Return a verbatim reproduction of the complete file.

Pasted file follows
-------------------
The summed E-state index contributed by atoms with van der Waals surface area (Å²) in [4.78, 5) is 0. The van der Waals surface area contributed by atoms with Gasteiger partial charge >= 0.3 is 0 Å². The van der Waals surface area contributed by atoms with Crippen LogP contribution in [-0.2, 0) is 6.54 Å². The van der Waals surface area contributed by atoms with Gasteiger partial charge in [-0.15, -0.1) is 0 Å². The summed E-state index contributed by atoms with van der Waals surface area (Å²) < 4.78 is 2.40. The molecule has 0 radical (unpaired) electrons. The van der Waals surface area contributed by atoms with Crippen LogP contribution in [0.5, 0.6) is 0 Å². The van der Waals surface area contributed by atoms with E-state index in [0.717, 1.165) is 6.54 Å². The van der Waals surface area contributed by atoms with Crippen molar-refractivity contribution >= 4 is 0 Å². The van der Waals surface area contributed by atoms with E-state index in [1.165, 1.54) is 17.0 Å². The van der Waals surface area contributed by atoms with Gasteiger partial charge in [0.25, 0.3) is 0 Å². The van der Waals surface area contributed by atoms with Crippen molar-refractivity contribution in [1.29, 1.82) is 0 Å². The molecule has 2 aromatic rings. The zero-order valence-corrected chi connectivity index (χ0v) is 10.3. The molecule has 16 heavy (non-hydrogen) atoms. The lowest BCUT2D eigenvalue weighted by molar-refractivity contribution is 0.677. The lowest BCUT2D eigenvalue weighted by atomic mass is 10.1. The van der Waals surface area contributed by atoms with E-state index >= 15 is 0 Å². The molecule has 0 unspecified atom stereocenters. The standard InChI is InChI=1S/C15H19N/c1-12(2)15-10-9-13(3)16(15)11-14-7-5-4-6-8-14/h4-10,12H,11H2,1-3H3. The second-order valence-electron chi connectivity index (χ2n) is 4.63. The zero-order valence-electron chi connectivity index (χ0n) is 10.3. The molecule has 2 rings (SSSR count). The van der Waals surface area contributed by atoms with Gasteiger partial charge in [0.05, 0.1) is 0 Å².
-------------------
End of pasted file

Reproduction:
The summed E-state index contributed by atoms with van der Waals surface area (Å²) in [4.78, 5) is 0. The van der Waals surface area contributed by atoms with Gasteiger partial charge >= 0.3 is 0 Å². The van der Waals surface area contributed by atoms with Crippen LogP contribution in [-0.2, 0) is 6.54 Å². The van der Waals surface area contributed by atoms with Gasteiger partial charge in [-0.15, -0.1) is 0 Å². The summed E-state index contributed by atoms with van der Waals surface area (Å²) < 4.78 is 2.40. The molecule has 0 radical (unpaired) electrons. The van der Waals surface area contributed by atoms with Crippen LogP contribution in [0.5, 0.6) is 0 Å². The van der Waals surface area contributed by atoms with E-state index in [0.717, 1.165) is 6.54 Å². The van der Waals surface area contributed by atoms with Crippen molar-refractivity contribution >= 4 is 0 Å². The van der Waals surface area contributed by atoms with E-state index in [1.165, 1.54) is 17.0 Å². The van der Waals surface area contributed by atoms with Gasteiger partial charge in [0.25, 0.3) is 0 Å². The van der Waals surface area contributed by atoms with Crippen molar-refractivity contribution in [1.29, 1.82) is 0 Å². The molecule has 2 aromatic rings. The zero-order valence-corrected chi connectivity index (χ0v) is 10.3. The molecule has 16 heavy (non-hydrogen) atoms. The lowest BCUT2D eigenvalue weighted by molar-refractivity contribution is 0.677. The lowest BCUT2D eigenvalue weighted by atomic mass is 10.1. The van der Waals surface area contributed by atoms with E-state index >= 15 is 0 Å². The molecule has 0 unspecified atom stereocenters. The standard InChI is InChI=1S/C15H19N/c1-12(2)15-10-9-13(3)16(15)11-14-7-5-4-6-8-14/h4-10,12H,11H2,1-3H3. The second-order valence-electron chi connectivity index (χ2n) is 4.63. The zero-order valence-electron chi connectivity index (χ0n) is 10.3. The molecule has 2 rings (SSSR count). The van der Waals surface area contributed by atoms with Gasteiger partial charge in [0.05, 0.1) is 0 Å².